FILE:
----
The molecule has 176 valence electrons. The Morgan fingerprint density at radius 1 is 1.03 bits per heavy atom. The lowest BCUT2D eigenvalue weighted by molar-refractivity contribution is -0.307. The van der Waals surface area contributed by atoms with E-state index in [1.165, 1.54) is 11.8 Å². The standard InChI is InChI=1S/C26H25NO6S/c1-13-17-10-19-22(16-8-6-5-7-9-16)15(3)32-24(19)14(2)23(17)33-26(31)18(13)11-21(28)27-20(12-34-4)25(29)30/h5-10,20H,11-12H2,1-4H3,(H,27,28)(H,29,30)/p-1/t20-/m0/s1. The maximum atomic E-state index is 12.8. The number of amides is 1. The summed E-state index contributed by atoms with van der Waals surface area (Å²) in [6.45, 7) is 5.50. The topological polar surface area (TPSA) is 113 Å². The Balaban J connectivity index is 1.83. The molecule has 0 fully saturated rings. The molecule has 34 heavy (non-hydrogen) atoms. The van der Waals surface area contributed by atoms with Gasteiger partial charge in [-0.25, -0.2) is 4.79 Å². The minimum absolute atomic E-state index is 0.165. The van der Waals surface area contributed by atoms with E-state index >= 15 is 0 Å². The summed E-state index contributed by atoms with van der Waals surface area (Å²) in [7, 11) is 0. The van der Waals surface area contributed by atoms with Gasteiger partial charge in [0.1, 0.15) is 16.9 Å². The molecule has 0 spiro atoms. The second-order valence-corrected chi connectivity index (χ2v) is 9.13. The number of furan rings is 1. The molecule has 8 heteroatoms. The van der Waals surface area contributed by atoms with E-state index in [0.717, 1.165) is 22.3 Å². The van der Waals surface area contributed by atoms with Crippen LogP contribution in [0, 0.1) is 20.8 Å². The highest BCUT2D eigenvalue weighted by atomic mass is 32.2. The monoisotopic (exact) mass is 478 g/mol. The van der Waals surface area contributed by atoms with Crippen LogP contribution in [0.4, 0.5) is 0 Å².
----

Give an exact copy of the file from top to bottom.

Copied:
The molecule has 176 valence electrons. The Morgan fingerprint density at radius 1 is 1.03 bits per heavy atom. The lowest BCUT2D eigenvalue weighted by molar-refractivity contribution is -0.307. The van der Waals surface area contributed by atoms with E-state index in [1.165, 1.54) is 11.8 Å². The standard InChI is InChI=1S/C26H25NO6S/c1-13-17-10-19-22(16-8-6-5-7-9-16)15(3)32-24(19)14(2)23(17)33-26(31)18(13)11-21(28)27-20(12-34-4)25(29)30/h5-10,20H,11-12H2,1-4H3,(H,27,28)(H,29,30)/p-1/t20-/m0/s1. The maximum atomic E-state index is 12.8. The number of amides is 1. The summed E-state index contributed by atoms with van der Waals surface area (Å²) in [6.45, 7) is 5.50. The topological polar surface area (TPSA) is 113 Å². The Balaban J connectivity index is 1.83. The molecule has 0 fully saturated rings. The molecule has 34 heavy (non-hydrogen) atoms. The van der Waals surface area contributed by atoms with Gasteiger partial charge in [-0.25, -0.2) is 4.79 Å². The minimum absolute atomic E-state index is 0.165. The van der Waals surface area contributed by atoms with E-state index >= 15 is 0 Å². The summed E-state index contributed by atoms with van der Waals surface area (Å²) in [7, 11) is 0. The van der Waals surface area contributed by atoms with Gasteiger partial charge in [0.1, 0.15) is 16.9 Å². The molecule has 0 spiro atoms. The second-order valence-corrected chi connectivity index (χ2v) is 9.13. The number of furan rings is 1. The molecule has 8 heteroatoms. The van der Waals surface area contributed by atoms with E-state index in [0.717, 1.165) is 22.3 Å². The van der Waals surface area contributed by atoms with Crippen LogP contribution in [0, 0.1) is 20.8 Å². The highest BCUT2D eigenvalue weighted by atomic mass is 32.2. The monoisotopic (exact) mass is 478 g/mol. The van der Waals surface area contributed by atoms with Crippen LogP contribution in [0.4, 0.5) is 0 Å².